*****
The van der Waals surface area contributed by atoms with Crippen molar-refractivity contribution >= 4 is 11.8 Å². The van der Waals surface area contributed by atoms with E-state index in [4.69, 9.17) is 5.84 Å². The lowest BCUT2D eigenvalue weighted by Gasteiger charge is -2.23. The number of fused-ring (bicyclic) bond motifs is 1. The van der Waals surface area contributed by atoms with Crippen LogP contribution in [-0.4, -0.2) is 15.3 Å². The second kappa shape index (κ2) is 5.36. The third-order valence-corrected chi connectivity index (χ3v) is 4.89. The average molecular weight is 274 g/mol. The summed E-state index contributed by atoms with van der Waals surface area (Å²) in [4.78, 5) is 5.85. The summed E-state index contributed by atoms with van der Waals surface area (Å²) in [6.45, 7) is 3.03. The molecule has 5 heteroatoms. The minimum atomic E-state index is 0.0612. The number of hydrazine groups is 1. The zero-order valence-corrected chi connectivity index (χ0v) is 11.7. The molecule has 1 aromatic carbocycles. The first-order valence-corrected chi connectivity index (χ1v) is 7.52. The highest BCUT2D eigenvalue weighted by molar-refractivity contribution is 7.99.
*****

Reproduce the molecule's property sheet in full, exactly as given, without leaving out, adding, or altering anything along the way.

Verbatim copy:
The van der Waals surface area contributed by atoms with Crippen molar-refractivity contribution >= 4 is 11.8 Å². The van der Waals surface area contributed by atoms with E-state index in [4.69, 9.17) is 5.84 Å². The lowest BCUT2D eigenvalue weighted by Gasteiger charge is -2.23. The number of fused-ring (bicyclic) bond motifs is 1. The van der Waals surface area contributed by atoms with Crippen LogP contribution in [-0.4, -0.2) is 15.3 Å². The second kappa shape index (κ2) is 5.36. The third-order valence-corrected chi connectivity index (χ3v) is 4.89. The average molecular weight is 274 g/mol. The summed E-state index contributed by atoms with van der Waals surface area (Å²) in [4.78, 5) is 5.85. The summed E-state index contributed by atoms with van der Waals surface area (Å²) in [6.45, 7) is 3.03. The molecule has 5 heteroatoms. The minimum atomic E-state index is 0.0612. The number of hydrazine groups is 1. The zero-order valence-corrected chi connectivity index (χ0v) is 11.7. The molecule has 1 aromatic carbocycles. The first-order valence-corrected chi connectivity index (χ1v) is 7.52. The highest BCUT2D eigenvalue weighted by molar-refractivity contribution is 7.99.